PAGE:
At present I think it is a colloquial form for male and husband you feel sort of superior.

  12. Gabe said, on November 6, 2006 at 6:16 pm

    Ah, yet another word in Japanese that means too many things. Just like Dommo, which means (and this is from 3 Japanese-English dictionaries) Thanks, Hello, Goodbye, yes, no, 42, and Butter is tasty.
    Ok, I made some of that up but it is the one word that will get you anywhere in Japan and can be used for almost any situation.
    Danna means just what Az said, Husband/master/pants wearer.
    Just another fun day at Japanese culture class with Az.

  13. Completely unimportant said, on November 6, 2006 at 9:48 pm

    Danna can be translated both ways, I’m pretty sure. I dunno, since I’ve only recently started studying Japanese seriously, but I’ve seen stuff like that in footnotes and such…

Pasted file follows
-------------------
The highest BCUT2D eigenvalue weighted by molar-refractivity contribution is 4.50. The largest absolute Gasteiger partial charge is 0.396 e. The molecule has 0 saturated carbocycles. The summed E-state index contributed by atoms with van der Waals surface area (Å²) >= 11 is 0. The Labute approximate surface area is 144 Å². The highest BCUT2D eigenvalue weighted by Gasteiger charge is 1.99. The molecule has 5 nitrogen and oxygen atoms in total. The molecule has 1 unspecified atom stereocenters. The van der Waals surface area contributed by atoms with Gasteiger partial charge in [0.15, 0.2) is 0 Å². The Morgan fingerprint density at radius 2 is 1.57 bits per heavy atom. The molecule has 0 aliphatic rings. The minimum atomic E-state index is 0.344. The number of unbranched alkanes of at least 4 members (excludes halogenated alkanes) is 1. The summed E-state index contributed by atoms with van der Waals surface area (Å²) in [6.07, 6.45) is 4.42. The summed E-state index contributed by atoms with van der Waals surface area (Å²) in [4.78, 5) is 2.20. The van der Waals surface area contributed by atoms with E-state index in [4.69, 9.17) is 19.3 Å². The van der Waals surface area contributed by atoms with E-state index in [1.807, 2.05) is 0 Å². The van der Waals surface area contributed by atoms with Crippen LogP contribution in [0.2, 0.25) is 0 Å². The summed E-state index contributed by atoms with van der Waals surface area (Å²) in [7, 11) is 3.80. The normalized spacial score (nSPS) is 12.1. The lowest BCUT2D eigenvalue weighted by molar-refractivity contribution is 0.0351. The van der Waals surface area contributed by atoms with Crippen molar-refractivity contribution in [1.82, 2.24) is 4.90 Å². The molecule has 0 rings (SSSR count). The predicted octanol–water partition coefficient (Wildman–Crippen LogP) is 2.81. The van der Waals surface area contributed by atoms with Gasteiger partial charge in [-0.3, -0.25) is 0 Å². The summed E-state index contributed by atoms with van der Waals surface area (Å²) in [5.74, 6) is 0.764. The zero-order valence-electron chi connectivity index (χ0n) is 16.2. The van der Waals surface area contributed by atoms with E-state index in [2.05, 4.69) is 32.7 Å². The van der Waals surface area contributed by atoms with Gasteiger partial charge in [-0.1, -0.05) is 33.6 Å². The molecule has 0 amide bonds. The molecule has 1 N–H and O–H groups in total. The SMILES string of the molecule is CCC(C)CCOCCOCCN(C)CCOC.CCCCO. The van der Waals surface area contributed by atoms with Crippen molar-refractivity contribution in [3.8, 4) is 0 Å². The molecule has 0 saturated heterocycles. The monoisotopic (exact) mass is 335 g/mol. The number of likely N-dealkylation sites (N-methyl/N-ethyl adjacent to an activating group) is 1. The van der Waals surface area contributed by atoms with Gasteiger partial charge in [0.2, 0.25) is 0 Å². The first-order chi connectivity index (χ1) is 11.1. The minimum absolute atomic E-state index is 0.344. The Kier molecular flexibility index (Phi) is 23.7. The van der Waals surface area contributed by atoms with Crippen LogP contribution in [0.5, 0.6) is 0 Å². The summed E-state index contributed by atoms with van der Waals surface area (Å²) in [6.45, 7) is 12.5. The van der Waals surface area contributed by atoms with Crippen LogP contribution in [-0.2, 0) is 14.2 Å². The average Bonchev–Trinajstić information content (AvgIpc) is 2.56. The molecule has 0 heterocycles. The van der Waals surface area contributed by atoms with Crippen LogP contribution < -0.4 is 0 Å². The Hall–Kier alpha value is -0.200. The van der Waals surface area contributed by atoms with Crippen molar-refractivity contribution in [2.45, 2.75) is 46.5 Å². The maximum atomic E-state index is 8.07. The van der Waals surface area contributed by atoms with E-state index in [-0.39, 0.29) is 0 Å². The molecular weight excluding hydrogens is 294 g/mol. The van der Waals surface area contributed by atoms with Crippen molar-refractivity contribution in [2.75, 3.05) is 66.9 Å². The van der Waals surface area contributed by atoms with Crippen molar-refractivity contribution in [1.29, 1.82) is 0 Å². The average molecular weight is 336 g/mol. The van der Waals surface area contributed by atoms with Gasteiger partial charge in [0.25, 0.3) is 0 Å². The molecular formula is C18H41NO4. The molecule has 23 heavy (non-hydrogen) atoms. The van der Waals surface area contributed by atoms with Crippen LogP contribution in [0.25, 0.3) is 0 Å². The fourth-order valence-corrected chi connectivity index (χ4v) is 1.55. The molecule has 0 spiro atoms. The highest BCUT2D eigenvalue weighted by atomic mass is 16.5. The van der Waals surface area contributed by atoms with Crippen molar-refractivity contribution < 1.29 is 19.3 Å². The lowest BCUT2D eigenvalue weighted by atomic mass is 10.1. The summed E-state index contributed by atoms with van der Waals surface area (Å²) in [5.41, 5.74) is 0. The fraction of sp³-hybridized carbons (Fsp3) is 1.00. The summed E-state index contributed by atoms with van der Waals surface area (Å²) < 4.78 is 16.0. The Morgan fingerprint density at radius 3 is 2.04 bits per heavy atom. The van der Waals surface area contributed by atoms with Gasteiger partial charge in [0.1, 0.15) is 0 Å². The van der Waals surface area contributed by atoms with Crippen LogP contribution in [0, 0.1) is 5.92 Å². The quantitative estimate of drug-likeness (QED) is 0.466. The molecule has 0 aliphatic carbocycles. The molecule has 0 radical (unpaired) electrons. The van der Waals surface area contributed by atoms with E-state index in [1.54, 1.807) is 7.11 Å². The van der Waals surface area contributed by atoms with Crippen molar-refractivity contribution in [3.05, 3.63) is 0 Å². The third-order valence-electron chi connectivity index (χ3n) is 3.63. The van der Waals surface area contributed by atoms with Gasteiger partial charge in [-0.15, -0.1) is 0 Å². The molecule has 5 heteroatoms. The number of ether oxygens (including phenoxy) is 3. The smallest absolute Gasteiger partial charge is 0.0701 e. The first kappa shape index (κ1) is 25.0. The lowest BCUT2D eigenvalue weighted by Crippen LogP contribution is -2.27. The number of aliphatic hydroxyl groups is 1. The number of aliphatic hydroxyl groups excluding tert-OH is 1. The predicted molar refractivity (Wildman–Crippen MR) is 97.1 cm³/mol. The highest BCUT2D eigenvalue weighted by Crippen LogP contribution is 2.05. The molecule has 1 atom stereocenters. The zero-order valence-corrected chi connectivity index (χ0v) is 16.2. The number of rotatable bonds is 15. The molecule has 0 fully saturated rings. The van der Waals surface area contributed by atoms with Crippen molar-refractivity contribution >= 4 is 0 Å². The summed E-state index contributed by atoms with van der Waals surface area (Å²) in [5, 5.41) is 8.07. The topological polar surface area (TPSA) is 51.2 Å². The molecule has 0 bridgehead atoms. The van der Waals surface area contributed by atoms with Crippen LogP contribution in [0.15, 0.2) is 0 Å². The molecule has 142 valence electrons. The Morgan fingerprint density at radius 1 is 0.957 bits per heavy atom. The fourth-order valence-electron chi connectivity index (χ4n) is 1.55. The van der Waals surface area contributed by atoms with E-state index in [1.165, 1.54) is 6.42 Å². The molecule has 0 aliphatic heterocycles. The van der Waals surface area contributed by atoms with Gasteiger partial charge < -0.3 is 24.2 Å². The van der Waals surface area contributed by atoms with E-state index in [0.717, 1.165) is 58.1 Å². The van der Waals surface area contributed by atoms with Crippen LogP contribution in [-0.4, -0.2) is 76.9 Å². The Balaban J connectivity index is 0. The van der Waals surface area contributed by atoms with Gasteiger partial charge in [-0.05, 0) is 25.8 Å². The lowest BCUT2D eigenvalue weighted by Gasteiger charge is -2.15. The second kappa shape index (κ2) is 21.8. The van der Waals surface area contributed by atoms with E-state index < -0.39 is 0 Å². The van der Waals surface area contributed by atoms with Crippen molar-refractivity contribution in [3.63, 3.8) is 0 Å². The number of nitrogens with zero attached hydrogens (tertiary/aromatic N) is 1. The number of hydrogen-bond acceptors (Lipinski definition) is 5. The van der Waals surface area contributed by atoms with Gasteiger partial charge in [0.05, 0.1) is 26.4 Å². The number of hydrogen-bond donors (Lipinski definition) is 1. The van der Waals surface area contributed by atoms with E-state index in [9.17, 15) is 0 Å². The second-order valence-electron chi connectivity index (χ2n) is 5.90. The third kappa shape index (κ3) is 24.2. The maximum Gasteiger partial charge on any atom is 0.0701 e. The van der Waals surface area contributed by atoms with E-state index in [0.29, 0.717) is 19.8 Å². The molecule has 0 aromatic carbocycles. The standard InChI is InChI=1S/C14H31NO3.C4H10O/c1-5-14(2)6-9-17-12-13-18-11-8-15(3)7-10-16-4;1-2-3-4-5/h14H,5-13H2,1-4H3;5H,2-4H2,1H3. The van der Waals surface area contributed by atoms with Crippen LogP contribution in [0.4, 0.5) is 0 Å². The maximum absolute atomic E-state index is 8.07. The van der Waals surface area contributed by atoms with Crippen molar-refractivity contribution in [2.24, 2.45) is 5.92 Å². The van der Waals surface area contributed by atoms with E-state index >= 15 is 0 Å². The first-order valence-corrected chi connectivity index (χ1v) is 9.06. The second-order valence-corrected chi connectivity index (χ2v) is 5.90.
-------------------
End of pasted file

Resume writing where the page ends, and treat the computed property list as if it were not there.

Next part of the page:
14. cutepiku said, on November 6, 2006 at 10:26 pm

    In response to Kerii-chan:
    I am no authority figure in this, but a lot of the words in Japan have multiple meanings. It probably can mean master, and husband. But depending on the way you use it (like, the sentence it is in), it can have different meanings.
    So in Naruto, it probably meant ‘master’, but when this teacher was telling his students, the sentence he used it in meant a stronger term for husband.
    There is also another word for husband, I believe, so using ‘danna’ makes it sound almost like… you’re your husbands little happy slave. 😀
    Wow, I make no sense, but I hope that helped somewhat. Az may want to explain that further, or correct me.

  15. Ben said, on November 7, 2006 at 12:58 am

    Ahhh the lack of feminism in Japan..